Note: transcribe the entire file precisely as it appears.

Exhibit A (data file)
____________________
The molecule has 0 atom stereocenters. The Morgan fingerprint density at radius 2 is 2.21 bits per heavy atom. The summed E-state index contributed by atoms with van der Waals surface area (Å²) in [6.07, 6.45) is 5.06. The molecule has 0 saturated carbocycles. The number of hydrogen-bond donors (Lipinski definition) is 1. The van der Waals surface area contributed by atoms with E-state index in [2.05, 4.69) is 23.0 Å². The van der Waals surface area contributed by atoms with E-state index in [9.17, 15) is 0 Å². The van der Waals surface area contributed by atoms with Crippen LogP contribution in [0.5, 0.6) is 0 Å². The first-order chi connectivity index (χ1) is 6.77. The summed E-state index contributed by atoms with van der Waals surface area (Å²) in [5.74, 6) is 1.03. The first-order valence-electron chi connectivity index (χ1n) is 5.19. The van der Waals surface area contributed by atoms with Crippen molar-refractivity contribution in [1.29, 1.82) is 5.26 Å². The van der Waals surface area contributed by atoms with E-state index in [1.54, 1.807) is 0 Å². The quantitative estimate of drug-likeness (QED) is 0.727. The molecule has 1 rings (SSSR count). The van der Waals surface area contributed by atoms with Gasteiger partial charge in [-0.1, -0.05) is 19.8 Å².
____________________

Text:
The molecule has 0 atom stereocenters. The Morgan fingerprint density at radius 2 is 2.21 bits per heavy atom. The summed E-state index contributed by atoms with van der Waals surface area (Å²) in [6.07, 6.45) is 5.06. The molecule has 0 saturated carbocycles. The number of hydrogen-bond donors (Lipinski definition) is 1. The van der Waals surface area contributed by atoms with E-state index in [2.05, 4.69) is 23.0 Å². The van der Waals surface area contributed by atoms with E-state index in [9.17, 15) is 0 Å². The van der Waals surface area contributed by atoms with Crippen LogP contribution in [0.5, 0.6) is 0 Å². The first-order chi connectivity index (χ1) is 6.77. The summed E-state index contributed by atoms with van der Waals surface area (Å²) in [5.74, 6) is 1.03. The first-order valence-electron chi connectivity index (χ1n) is 5.19. The van der Waals surface area contributed by atoms with Crippen molar-refractivity contribution in [1.29, 1.82) is 5.26 Å². The van der Waals surface area contributed by atoms with E-state index in [1.54, 1.807) is 0 Å². The quantitative estimate of drug-likeness (QED) is 0.727. The molecule has 1 rings (SSSR count). The van der Waals surface area contributed by atoms with Gasteiger partial charge in [-0.1, -0.05) is 19.8 Å².